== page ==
The name that was given to the crusade was “Occupy Nigeria”, and a melting pot of the struggle was the Gani Fawehinmi Square in Ojota, Lagos.

For a week, from sunup to sundown, the many classes of Nigerians converged at the square, and the number of protesters increased steadily.

The “Occupy Nigeria” protests petered out when Jonathan announced that the government had reached an agreement with the labour unions to put petrol price at 97 Naira from the high of 141 Naira.

The leaders of the Nigeria Labour Congress and Trade Union Congress decided to call off the strike.

And thus was averted what would have amounted to the Nigerian Spring, or a revolution, as some of the then activists would tag it.

Let’s get to the present tense of the here and now, because fuel subsidy has again been arbitrarily removed.

The cost of fuel is beyond the ken of Nigerians, and the exchange rate of the Naira has become well-nigh unbearable.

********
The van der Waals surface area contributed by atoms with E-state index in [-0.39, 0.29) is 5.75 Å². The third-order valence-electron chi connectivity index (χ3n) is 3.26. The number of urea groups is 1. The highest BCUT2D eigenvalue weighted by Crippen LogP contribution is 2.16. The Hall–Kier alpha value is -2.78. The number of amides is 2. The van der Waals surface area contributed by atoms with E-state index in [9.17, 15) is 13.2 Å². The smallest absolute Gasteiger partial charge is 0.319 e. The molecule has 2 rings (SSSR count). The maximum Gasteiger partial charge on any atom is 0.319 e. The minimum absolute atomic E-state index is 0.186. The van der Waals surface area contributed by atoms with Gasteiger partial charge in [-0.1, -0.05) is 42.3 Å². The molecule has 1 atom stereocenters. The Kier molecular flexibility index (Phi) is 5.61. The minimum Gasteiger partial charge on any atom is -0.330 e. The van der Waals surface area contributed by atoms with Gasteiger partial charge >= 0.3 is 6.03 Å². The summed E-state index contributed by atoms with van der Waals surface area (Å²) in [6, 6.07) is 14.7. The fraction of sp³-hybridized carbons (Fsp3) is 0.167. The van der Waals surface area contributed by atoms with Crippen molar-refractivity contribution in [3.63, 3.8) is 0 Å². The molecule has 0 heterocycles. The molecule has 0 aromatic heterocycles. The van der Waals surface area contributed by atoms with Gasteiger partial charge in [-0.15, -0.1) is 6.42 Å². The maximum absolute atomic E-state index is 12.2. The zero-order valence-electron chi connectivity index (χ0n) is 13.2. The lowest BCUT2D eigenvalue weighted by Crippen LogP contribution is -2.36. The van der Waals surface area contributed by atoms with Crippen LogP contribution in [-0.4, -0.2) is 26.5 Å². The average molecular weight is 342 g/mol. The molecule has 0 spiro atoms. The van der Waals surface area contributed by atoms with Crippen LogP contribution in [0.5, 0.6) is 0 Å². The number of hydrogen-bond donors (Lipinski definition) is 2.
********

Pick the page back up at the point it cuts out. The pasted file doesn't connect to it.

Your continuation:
Inflation is king, and poor Nigeria has bagged the unwanted title of the poverty capital of the world.

The pathetic aspect of the Nigerian matter is that the activists and revolutionaries who mobilized the protests in the past are now the ones making excuses on behalf of government.

The hunger that made Tunisia’s Mohammed Bouazizi to set himself on fire, thus sparking off the Arab Spring, is an everyday Nigerian nightmare now.

Anything can happen because one small misstep can lead to cataclysmic tragedy in this bad time of election rigging, judicial abracadabra and democratic dictatorship.

Given the mess the countries of the Arab Spring are in today, Nigeria should learn the lesson of being saved from anarchy.

A Nigerian must not be driven to set himself on fire because the consequences are dire, not minding the living in denial of Nigeria’s erstwhile activists and expired revolutionaries.

The fear of revolution by the people is real here.